The 3 pluots and plum trees produced mixed results.  The Montgomery plum was just OK.  2 of the pluots produced very little fruit.  The Dapple Dandy produced an abundant crop each year.  The fruit was large and had a marvelously tasty, sweet flavor.  Then disaster struck.  Remember that the center of the group is pruned to keep it open, so all of the fruit is produced on the outside of the grouping.  Well, even after extensive fruit thinning, the Dapple Dandy had so much fruit on one side, that the trunk cracked open.  That was also the straw that broke the camel’s back.  All 4 trees were sentenced to termination.  Being now an experience henchman, I added 2 tools to my arsenal.  Most importantly was the reciprocating saw.  It easily chopped off branches and shortened the trunk.  It was indispensable for cutting through the roots which were large and intertwined with the roots of the other trees.  Not only that, but unlike the cherry trees, these trees had a tap root which required me to excavate extensively to gain access to them.  I found that a planting pick was useful for clearing soil away from roots to expose them for the saw blade.  It is unavoidable to keep the saw blade away from the soil.  I fortunately had bought a package of 5 9” blades, because the soil really dulled them fast.  You can tell a blade needs replacing when it not only doesn’t cut, but the friction of the dull blade starts producing smoke.  Even with these tools the task was difficult.  I could only manage one tree per day.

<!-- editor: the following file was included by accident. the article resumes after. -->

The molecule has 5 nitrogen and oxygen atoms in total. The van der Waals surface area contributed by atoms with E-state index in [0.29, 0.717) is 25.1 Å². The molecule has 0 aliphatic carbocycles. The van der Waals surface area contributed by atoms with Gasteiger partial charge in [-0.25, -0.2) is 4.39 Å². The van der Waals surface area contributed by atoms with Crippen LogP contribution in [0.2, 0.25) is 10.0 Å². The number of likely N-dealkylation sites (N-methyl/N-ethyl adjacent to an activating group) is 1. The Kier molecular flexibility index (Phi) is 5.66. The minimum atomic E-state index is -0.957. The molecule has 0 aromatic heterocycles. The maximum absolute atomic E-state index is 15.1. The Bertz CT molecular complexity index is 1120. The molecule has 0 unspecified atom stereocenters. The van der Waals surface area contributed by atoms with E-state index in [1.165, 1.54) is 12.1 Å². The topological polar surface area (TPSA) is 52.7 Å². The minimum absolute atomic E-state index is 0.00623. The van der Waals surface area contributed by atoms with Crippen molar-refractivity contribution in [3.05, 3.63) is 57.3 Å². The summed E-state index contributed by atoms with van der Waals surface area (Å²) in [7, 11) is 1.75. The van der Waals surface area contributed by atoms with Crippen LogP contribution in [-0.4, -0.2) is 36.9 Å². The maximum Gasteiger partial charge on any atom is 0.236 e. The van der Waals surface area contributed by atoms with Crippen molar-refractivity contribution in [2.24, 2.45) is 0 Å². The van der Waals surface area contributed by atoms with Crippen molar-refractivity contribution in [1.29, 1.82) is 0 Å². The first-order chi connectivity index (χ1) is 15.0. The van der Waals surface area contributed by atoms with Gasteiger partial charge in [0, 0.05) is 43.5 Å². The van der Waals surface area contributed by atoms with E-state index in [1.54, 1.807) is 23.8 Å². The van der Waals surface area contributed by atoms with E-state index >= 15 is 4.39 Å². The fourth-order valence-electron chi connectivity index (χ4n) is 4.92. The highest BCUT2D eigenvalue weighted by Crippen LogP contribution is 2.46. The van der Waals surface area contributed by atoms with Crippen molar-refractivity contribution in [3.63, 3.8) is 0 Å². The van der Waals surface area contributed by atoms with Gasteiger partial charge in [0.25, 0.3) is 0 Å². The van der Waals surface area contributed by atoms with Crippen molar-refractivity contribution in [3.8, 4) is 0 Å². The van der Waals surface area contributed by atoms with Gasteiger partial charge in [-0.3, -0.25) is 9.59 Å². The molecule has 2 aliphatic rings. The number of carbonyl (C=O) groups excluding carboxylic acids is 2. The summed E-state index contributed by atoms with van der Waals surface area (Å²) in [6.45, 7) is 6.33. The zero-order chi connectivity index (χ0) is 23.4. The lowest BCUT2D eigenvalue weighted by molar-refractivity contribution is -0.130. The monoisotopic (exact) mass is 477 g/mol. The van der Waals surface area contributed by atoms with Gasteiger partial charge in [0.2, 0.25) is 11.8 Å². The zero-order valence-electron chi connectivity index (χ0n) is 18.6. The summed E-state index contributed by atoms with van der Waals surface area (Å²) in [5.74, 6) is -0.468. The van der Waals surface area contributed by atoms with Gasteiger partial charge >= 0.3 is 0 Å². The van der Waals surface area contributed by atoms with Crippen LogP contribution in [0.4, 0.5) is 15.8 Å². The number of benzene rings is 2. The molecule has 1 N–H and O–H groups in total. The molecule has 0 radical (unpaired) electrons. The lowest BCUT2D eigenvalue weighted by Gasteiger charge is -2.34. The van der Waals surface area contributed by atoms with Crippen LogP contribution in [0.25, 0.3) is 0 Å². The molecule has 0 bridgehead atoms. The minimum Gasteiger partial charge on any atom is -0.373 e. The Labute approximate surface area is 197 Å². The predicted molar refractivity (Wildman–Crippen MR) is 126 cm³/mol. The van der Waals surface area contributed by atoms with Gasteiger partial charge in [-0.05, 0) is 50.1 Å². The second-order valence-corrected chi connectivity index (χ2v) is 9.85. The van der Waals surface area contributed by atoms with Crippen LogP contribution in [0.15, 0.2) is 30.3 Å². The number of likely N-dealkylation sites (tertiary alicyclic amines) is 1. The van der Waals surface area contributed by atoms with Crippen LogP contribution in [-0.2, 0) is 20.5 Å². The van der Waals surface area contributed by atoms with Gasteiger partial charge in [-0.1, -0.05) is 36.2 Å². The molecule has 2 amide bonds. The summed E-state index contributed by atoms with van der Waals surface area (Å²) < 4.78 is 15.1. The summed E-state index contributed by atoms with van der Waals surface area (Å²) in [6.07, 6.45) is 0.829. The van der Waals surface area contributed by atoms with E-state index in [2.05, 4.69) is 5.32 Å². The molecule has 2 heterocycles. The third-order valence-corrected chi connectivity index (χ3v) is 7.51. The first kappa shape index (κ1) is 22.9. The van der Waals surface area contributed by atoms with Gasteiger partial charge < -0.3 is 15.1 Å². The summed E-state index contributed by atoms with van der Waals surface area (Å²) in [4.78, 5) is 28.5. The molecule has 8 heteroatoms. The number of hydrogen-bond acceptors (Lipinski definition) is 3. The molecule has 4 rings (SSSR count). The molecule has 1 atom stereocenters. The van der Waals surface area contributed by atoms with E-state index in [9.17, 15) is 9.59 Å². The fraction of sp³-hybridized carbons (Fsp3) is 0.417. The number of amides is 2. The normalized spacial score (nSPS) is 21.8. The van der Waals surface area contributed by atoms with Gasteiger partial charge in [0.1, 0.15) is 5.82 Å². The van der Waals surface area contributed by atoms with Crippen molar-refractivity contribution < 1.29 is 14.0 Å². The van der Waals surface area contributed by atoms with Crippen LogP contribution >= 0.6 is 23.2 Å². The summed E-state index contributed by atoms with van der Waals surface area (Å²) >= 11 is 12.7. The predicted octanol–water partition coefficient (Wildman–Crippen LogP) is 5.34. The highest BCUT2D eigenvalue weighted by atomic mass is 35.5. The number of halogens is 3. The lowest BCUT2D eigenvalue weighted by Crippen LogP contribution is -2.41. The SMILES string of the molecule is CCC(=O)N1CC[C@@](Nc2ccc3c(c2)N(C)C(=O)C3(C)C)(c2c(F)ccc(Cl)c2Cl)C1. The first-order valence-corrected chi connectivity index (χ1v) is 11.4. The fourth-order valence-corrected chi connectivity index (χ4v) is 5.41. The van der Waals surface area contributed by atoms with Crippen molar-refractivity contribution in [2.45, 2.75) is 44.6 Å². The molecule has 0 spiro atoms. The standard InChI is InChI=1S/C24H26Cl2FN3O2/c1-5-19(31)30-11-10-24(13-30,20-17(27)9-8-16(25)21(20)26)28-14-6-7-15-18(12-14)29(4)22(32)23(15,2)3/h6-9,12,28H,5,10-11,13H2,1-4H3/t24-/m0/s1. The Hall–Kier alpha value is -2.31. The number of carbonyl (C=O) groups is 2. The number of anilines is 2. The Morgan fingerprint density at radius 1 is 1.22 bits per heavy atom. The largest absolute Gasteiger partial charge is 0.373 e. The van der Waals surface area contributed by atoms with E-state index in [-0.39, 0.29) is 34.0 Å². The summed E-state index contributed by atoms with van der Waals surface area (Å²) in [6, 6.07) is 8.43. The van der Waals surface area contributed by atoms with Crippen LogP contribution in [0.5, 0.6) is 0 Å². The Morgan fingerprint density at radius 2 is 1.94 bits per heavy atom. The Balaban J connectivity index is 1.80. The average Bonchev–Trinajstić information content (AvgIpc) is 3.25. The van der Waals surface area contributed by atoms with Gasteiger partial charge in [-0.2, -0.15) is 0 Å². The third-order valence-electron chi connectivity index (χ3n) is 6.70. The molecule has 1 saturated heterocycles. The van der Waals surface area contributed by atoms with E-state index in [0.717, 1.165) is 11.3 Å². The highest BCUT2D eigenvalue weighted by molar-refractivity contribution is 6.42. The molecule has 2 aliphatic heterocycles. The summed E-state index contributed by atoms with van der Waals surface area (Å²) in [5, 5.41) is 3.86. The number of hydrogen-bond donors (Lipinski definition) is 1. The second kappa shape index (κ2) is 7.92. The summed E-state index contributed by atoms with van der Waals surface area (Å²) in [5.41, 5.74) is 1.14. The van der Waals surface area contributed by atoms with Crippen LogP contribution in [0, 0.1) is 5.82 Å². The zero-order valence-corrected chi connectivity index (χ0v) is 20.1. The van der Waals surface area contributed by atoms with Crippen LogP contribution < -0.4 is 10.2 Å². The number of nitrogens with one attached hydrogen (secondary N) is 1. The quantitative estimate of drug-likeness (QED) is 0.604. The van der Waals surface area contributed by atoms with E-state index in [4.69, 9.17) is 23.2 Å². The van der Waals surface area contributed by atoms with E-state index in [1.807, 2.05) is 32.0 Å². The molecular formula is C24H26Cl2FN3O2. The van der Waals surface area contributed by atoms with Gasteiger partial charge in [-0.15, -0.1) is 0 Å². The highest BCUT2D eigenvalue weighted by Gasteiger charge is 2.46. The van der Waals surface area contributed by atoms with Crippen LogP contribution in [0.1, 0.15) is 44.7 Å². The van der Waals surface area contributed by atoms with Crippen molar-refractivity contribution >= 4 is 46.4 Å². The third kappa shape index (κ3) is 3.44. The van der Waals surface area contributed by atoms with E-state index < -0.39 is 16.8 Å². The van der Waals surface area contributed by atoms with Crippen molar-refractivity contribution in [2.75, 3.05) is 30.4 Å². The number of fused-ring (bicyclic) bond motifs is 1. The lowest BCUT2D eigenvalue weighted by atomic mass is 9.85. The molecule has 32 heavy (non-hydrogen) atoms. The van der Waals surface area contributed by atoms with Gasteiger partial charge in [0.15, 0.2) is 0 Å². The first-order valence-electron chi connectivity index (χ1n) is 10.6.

In the end I did, of course, prevail.  Now there is room for planting more irises, which is a good thing as LaVille has probably 30 or 40 growing in gallon pots.     

Now, concerning tools, I have discussed both the transplanting shovel which I used and the reciprocating saw in previous articles.  The saw is a must if you have serious tree work to do.  I would recommend the little light weight planting pick if your soil is light.  I have also found it useful for digging shallow trenches to bury drip lines.  Most similar models are heavier and have a squared off chopping blade.  The Planting Trenching Digging Garden Hand Tool from Amazon pictured below is like the one I used.

So . . . what does all of this have to do with hating trees?  “Hate” is perhaps too strong a term for my attitude toward trees, but you can perhaps understand why I have a somewhat negative attitude.  No one enjoys failure—least of all me.                                          

 

Stan, The Tool Man

 

Teased to Death